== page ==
Manila man dies after hugging lit firecracker
A drunk man died after he embraced a giant firecracker called Goodbye Philippines as it was about to explode, said Health Secretary Janet Garin.
"His jaw was shattered. He was so intoxicated (that) he hugged the Goodbye Philippines," she said.
Another person was killed by stray bullets as guns were fired as part of the New Year celebrations.
Eighty per cent of the population are Catholic, but Filipino superstition dictates making ear-shattering noises on New Year's Eve to ward off bad luck and New Year celebrations are generally riotous.
The health department listed 380 injuries due to fireworks and four due to stray bullets.
In many hospitals across the country, firecracker victims rushed into emergency rooms grimacing in pain as they held their bloodied limbs.
An eight-year-old boy in the northern farming province of Nueva Vizcaya had three of his fingers amputated after a firecracker exploded in his hands, Garin said. At least nine children had their fingers amputated due to firecracker injuries.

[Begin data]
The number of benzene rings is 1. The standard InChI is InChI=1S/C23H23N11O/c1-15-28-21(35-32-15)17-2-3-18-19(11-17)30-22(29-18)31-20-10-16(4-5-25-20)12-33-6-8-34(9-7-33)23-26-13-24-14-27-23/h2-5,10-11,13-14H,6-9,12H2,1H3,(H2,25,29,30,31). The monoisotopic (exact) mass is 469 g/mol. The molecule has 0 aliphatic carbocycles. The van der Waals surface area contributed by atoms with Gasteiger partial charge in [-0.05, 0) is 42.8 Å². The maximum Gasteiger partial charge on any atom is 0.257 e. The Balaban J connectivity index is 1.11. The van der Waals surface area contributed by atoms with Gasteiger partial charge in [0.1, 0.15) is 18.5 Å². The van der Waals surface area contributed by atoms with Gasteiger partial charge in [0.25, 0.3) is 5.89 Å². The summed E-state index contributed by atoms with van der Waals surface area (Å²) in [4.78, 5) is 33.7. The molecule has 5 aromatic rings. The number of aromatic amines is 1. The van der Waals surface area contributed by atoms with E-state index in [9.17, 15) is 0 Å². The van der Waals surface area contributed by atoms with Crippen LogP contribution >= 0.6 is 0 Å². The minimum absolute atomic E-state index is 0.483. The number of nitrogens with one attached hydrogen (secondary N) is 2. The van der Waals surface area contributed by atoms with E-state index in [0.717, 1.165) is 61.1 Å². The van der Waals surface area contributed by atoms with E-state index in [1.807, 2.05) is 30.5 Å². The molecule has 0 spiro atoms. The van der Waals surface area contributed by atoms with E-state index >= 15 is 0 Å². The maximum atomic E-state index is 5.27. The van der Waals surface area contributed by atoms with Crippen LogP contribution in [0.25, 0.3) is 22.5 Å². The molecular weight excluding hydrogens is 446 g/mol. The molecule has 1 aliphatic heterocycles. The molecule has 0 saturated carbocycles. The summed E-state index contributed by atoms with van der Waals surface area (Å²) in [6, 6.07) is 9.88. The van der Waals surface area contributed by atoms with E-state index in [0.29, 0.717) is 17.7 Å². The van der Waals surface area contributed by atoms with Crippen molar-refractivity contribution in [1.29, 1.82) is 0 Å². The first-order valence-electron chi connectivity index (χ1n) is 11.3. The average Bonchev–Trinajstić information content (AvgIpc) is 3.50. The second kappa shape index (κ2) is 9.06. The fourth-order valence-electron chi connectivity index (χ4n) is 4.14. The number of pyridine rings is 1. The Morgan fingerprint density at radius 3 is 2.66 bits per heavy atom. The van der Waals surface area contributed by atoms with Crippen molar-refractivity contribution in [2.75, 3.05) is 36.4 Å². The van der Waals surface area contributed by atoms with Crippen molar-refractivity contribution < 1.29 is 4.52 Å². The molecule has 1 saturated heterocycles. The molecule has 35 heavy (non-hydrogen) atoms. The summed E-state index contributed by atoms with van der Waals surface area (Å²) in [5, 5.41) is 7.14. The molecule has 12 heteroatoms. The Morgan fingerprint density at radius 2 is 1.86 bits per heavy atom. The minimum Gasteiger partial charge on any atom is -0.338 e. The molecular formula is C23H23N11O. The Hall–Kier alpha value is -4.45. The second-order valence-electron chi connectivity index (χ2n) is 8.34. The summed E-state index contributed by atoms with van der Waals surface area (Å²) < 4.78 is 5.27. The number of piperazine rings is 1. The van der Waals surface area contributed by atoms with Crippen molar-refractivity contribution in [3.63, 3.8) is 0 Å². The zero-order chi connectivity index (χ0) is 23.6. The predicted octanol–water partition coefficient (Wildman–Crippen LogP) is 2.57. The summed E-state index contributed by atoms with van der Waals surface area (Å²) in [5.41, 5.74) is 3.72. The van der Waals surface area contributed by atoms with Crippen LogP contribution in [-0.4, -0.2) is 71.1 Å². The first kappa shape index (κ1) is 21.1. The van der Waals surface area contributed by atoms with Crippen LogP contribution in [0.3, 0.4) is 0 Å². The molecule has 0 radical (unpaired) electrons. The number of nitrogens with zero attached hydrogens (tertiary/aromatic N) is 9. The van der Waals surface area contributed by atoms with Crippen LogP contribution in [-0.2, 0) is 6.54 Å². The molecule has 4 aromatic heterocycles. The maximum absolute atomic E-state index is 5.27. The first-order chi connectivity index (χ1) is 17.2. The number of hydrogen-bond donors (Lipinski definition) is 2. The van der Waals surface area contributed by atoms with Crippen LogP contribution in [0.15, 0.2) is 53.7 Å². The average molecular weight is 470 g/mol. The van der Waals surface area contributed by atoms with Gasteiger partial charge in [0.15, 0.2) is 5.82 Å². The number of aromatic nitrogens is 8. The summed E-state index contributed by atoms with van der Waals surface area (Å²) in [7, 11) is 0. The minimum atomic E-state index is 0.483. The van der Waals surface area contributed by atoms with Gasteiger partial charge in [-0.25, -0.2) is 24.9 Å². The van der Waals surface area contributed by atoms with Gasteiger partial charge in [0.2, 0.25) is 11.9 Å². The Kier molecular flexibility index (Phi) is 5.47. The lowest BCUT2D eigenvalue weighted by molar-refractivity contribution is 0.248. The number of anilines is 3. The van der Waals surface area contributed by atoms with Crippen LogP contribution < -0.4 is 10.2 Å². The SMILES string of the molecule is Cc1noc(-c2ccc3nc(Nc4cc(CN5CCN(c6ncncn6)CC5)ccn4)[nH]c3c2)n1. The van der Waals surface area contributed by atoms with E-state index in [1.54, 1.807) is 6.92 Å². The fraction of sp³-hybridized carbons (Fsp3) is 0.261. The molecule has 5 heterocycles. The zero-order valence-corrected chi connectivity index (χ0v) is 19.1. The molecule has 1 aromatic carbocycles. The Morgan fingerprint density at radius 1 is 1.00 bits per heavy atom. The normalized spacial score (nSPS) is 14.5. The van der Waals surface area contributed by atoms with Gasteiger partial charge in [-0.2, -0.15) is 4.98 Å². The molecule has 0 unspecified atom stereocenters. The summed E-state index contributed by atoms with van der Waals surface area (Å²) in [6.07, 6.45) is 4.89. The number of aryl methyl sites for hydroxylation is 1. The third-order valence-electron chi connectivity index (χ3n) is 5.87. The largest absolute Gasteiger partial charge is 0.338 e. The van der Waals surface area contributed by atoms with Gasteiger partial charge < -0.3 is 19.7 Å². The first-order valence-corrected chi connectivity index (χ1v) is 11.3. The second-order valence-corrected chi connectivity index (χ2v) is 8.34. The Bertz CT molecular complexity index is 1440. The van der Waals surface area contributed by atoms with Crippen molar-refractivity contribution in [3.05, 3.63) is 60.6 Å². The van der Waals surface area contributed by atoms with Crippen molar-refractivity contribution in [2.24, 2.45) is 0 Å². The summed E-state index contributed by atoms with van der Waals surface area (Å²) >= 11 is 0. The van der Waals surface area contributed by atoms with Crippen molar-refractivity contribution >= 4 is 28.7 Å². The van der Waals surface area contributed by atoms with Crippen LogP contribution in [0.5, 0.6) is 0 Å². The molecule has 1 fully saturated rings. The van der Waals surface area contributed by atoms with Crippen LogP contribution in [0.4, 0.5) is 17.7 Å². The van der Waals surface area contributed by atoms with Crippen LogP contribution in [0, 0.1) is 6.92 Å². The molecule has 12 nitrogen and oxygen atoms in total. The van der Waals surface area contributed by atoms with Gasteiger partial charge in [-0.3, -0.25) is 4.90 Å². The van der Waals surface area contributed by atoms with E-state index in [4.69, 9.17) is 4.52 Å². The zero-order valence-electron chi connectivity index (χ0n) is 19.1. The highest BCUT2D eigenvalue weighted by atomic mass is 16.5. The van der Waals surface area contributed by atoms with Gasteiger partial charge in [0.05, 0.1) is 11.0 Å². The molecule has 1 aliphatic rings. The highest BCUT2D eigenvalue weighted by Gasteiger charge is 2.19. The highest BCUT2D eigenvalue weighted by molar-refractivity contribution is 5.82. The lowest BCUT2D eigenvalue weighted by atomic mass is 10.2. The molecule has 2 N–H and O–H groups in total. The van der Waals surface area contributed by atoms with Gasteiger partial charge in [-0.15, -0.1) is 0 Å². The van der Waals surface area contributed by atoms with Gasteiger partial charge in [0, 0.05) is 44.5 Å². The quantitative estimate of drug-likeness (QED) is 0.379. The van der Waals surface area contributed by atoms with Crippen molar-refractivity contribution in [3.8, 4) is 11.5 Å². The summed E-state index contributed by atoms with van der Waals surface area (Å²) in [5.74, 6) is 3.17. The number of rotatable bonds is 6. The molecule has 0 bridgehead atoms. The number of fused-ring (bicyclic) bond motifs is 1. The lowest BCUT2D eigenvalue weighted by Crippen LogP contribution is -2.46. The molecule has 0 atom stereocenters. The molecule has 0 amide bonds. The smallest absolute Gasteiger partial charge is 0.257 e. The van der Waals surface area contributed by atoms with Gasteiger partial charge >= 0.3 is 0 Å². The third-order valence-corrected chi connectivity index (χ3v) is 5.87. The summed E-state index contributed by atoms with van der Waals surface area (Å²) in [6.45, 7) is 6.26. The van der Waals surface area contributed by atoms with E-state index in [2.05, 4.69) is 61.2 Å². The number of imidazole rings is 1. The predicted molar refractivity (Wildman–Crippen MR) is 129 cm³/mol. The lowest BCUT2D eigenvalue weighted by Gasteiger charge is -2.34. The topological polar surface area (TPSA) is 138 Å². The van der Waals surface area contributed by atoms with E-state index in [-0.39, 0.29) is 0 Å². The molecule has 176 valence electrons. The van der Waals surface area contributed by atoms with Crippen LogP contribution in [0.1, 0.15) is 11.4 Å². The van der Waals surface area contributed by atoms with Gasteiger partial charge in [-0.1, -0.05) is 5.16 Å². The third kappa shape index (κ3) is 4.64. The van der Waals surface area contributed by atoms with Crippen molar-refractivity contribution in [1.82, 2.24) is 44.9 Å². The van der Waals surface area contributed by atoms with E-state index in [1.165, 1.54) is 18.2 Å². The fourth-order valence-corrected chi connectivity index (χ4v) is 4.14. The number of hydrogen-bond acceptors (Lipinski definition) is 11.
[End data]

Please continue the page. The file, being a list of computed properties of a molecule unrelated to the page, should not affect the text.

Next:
In a Manila shantytown, a lit firecracker started a slum inferno, which quickly spread, fire bureau spokesman Renato Marcial told AFP.
The blaze destroyed a cramped maze of wood and cardboard huts in the early hours of Friday, leaving 3,000 people homeless.
Panicked and weeping residents fled their burning homes carrying clothes and furniture while men, many of whom were drunk from a night of merrymaking, desperately tried to put out the fire with buckets of water, an AFP photographer at the scene saw.
A 65-year-old woman died from a heart attack as she watched her house burn.
Many Filipino civilians keep licensed guns in their homes to protect themselves in a high-crime society and most firecrackers are legal and easily available.
The 384 injuries recorded so far for 2015 are up from 354 in 2014.